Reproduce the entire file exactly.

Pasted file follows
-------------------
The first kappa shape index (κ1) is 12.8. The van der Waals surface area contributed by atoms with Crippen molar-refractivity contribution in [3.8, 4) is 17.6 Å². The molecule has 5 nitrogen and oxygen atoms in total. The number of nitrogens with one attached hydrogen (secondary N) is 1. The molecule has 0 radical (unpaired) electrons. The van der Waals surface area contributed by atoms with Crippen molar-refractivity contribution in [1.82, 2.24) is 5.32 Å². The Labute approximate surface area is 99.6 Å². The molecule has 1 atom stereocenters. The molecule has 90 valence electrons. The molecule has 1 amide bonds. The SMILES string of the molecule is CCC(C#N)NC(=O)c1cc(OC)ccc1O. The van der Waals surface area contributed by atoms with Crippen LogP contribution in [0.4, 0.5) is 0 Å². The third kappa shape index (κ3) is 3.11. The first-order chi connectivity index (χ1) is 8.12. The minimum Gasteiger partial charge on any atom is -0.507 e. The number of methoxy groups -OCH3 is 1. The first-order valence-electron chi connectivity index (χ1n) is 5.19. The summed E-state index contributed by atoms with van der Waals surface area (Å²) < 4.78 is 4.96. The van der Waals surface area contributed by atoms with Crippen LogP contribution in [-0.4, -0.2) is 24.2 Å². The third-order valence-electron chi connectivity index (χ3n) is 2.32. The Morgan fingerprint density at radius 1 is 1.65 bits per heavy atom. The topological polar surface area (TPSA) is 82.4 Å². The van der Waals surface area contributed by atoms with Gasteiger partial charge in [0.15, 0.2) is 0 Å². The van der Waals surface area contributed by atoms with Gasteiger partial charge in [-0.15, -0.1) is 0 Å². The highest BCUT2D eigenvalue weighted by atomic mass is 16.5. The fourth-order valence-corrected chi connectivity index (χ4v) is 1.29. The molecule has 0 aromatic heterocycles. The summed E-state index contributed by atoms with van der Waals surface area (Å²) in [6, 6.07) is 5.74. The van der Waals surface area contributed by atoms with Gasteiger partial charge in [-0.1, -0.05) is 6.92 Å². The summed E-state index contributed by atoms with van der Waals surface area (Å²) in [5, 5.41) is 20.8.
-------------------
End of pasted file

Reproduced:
The first kappa shape index (κ1) is 12.8. The van der Waals surface area contributed by atoms with Crippen molar-refractivity contribution in [3.8, 4) is 17.6 Å². The molecule has 5 nitrogen and oxygen atoms in total. The number of nitrogens with one attached hydrogen (secondary N) is 1. The molecule has 0 radical (unpaired) electrons. The van der Waals surface area contributed by atoms with Crippen molar-refractivity contribution in [1.82, 2.24) is 5.32 Å². The Labute approximate surface area is 99.6 Å². The molecule has 1 atom stereocenters. The molecule has 90 valence electrons. The molecule has 1 amide bonds. The SMILES string of the molecule is CCC(C#N)NC(=O)c1cc(OC)ccc1O. The van der Waals surface area contributed by atoms with Crippen LogP contribution in [0.4, 0.5) is 0 Å². The third kappa shape index (κ3) is 3.11. The first-order chi connectivity index (χ1) is 8.12. The minimum Gasteiger partial charge on any atom is -0.507 e. The number of methoxy groups -OCH3 is 1. The first-order valence-electron chi connectivity index (χ1n) is 5.19. The summed E-state index contributed by atoms with van der Waals surface area (Å²) < 4.78 is 4.96. The van der Waals surface area contributed by atoms with Crippen LogP contribution in [-0.4, -0.2) is 24.2 Å². The third-order valence-electron chi connectivity index (χ3n) is 2.32. The Morgan fingerprint density at radius 1 is 1.65 bits per heavy atom. The topological polar surface area (TPSA) is 82.4 Å². The van der Waals surface area contributed by atoms with Gasteiger partial charge in [0.15, 0.2) is 0 Å². The van der Waals surface area contributed by atoms with Gasteiger partial charge in [-0.15, -0.1) is 0 Å². The highest BCUT2D eigenvalue weighted by atomic mass is 16.5. The fourth-order valence-corrected chi connectivity index (χ4v) is 1.29. The molecule has 0 aromatic heterocycles. The summed E-state index contributed by atoms with van der Waals surface area (Å²) in [6, 6.07) is 5.74. The van der Waals surface area contributed by atoms with Gasteiger partial charge in [-0.1, -0.05) is 6.92 Å². The summed E-state index contributed by atoms with van der Waals surface area (Å²) in [5, 5.41) is 20.8.